The state and local officials have seven years to work to keep the Bills in Buffalo, Lt. Gov. Robert Duffy said today.
After the death of owner Ralph Wilson yesterday, the future of the Bills was put into further doubt. The team in the short term will be put into a trust before a new owner is found, and the team’s lease makes it near impossible for the team to move before 2020.
“It buys us seven years, which is at least a substantial amount of time to make sure the next ownership team that comes in sees the benefit of keeping that team in Buffalo,” Duffy told reporters in Elmira today.
The 10-year agreement, reached last year with Gov. Andrew Cuomo and local leaders, runs through 2023. The Bills would be forced to pay $400 million if the team is relocated before the seventh year. After the seventh year, the team would have a one-time-only option to buy out the remainder of the lease for $28 million.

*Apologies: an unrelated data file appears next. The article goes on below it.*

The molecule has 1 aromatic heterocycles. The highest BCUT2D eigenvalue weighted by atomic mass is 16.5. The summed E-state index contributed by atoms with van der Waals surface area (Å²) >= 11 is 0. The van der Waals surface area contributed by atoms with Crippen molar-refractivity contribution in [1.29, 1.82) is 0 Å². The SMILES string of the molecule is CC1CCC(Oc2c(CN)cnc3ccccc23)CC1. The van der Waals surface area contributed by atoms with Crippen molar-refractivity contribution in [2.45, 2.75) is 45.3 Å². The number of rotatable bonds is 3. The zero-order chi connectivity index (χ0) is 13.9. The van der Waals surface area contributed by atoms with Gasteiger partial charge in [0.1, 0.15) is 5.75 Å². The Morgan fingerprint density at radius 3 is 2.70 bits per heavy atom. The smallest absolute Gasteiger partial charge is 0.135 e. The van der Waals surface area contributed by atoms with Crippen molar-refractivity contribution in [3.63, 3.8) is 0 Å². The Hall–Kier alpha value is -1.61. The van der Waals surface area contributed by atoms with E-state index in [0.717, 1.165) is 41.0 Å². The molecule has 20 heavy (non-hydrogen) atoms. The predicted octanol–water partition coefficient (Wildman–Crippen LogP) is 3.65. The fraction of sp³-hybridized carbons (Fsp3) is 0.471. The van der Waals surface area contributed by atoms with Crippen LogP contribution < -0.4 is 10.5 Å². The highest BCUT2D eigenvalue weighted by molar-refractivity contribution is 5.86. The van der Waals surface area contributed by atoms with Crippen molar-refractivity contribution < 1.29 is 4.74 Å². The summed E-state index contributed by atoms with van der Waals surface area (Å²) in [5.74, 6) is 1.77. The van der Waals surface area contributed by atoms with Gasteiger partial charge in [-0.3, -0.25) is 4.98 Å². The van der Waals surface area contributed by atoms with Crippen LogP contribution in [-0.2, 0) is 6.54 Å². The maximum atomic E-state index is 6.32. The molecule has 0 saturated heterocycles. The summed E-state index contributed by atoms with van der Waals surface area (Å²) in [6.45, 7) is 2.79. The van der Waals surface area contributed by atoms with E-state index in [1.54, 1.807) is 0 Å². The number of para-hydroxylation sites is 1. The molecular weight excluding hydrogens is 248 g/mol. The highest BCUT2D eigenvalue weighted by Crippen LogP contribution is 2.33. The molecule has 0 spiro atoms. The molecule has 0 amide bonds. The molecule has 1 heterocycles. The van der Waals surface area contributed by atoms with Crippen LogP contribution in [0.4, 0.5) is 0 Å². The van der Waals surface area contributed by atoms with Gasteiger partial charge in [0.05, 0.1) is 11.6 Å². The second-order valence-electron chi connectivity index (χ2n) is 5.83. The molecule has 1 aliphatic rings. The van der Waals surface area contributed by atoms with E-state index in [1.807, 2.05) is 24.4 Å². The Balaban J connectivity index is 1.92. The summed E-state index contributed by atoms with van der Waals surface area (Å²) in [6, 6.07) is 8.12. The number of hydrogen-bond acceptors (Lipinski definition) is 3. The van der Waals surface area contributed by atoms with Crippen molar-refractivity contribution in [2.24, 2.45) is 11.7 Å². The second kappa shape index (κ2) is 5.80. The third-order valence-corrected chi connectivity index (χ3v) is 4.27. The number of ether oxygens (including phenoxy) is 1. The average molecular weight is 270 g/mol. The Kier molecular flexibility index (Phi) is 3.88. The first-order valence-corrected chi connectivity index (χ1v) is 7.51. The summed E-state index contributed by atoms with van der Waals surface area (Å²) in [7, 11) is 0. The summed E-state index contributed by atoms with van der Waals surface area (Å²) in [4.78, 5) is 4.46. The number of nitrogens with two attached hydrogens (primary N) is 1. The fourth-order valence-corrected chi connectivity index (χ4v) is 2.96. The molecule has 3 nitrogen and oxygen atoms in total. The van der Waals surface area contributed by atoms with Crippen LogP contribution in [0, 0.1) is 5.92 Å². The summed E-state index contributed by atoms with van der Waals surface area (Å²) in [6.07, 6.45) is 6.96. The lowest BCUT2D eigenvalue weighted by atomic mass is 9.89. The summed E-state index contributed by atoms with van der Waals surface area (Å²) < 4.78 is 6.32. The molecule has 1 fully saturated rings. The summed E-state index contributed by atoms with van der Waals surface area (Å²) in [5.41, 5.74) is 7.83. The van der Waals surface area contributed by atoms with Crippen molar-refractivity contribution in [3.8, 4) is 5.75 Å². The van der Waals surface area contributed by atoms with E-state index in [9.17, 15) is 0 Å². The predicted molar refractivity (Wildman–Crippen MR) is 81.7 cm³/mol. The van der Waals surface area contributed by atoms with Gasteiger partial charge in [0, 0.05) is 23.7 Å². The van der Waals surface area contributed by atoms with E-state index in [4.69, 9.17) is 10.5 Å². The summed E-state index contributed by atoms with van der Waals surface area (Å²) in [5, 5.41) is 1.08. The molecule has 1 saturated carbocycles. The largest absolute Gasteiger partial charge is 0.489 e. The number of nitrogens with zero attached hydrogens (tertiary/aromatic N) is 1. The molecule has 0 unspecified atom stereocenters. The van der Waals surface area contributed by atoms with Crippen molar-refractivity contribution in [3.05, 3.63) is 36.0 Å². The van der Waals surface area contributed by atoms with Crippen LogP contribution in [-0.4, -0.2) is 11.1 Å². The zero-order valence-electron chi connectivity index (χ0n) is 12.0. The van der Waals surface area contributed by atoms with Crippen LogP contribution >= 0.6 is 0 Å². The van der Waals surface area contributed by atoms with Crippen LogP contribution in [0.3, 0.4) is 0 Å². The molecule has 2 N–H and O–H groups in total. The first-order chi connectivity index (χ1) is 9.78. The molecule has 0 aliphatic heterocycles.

The agreement included $130 million in upgrades to the aging Ralph Wilson Stadium; the cost is being split between the county, state and team.
Duffy, who was involved in the negotiations last year, toured the stadium yesterday—just hours before Wilson’s death was announced.
The former Rochester mayor said the state would work with local officials and the NFL to keep the team in Buffalo, saying it is critical to the region’s economy and psyche.
“They’ll be there for seven years, and it’s really incumbent the Bills, the state and Erie County to work hard to keep that team there beyond seven years because that team means so much to western New York and New York state,” Duffy said.
Erie County Executive Marc Poloncarz said yesterday that the county could sue if the Bills try to break the lease.
“If the judge should determine that the team could move, then by contractual arrangement, a non-relocation agreement, they would have to pay a $400 million penalty,” he told reporters yesterday.